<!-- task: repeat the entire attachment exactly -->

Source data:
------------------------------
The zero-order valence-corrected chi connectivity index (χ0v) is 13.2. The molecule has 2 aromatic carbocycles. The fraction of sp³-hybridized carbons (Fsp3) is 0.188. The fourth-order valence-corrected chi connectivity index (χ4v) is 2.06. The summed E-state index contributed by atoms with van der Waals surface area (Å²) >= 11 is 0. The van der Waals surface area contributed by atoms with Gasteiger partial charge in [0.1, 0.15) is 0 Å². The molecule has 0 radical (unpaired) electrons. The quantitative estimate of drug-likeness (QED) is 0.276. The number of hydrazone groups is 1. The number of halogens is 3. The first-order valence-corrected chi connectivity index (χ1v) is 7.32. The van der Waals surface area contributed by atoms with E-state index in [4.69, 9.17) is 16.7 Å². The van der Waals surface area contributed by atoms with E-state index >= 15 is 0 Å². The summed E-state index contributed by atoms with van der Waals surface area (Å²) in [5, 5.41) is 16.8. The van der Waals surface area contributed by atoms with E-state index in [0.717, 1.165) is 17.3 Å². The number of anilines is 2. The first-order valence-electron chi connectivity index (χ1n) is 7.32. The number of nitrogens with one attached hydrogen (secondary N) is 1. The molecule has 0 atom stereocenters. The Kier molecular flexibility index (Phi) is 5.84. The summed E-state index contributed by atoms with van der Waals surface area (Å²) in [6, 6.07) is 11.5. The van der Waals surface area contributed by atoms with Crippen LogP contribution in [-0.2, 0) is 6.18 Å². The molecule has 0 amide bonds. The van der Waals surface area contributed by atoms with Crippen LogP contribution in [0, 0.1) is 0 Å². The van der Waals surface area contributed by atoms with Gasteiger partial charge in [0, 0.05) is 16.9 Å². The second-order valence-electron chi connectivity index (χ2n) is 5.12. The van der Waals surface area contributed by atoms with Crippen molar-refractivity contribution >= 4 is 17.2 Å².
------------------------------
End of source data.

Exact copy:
The zero-order valence-corrected chi connectivity index (χ0v) is 13.2. The molecule has 2 aromatic carbocycles. The fraction of sp³-hybridized carbons (Fsp3) is 0.188. The fourth-order valence-corrected chi connectivity index (χ4v) is 2.06. The summed E-state index contributed by atoms with van der Waals surface area (Å²) >= 11 is 0. The van der Waals surface area contributed by atoms with Gasteiger partial charge in [0.1, 0.15) is 0 Å². The molecule has 0 radical (unpaired) electrons. The quantitative estimate of drug-likeness (QED) is 0.276. The number of hydrazone groups is 1. The number of halogens is 3. The first-order valence-corrected chi connectivity index (χ1v) is 7.32. The van der Waals surface area contributed by atoms with E-state index in [4.69, 9.17) is 16.7 Å². The van der Waals surface area contributed by atoms with E-state index >= 15 is 0 Å². The summed E-state index contributed by atoms with van der Waals surface area (Å²) in [5, 5.41) is 16.8. The van der Waals surface area contributed by atoms with E-state index in [0.717, 1.165) is 17.3 Å². The number of anilines is 2. The first-order valence-electron chi connectivity index (χ1n) is 7.32. The number of nitrogens with one attached hydrogen (secondary N) is 1. The molecule has 0 atom stereocenters. The Kier molecular flexibility index (Phi) is 5.84. The summed E-state index contributed by atoms with van der Waals surface area (Å²) in [6, 6.07) is 11.5. The van der Waals surface area contributed by atoms with Crippen LogP contribution in [-0.2, 0) is 6.18 Å². The molecule has 0 amide bonds. The van der Waals surface area contributed by atoms with Crippen LogP contribution in [0, 0.1) is 0 Å². The van der Waals surface area contributed by atoms with Gasteiger partial charge in [0, 0.05) is 16.9 Å². The second-order valence-electron chi connectivity index (χ2n) is 5.12. The van der Waals surface area contributed by atoms with Crippen molar-refractivity contribution >= 4 is 17.2 Å².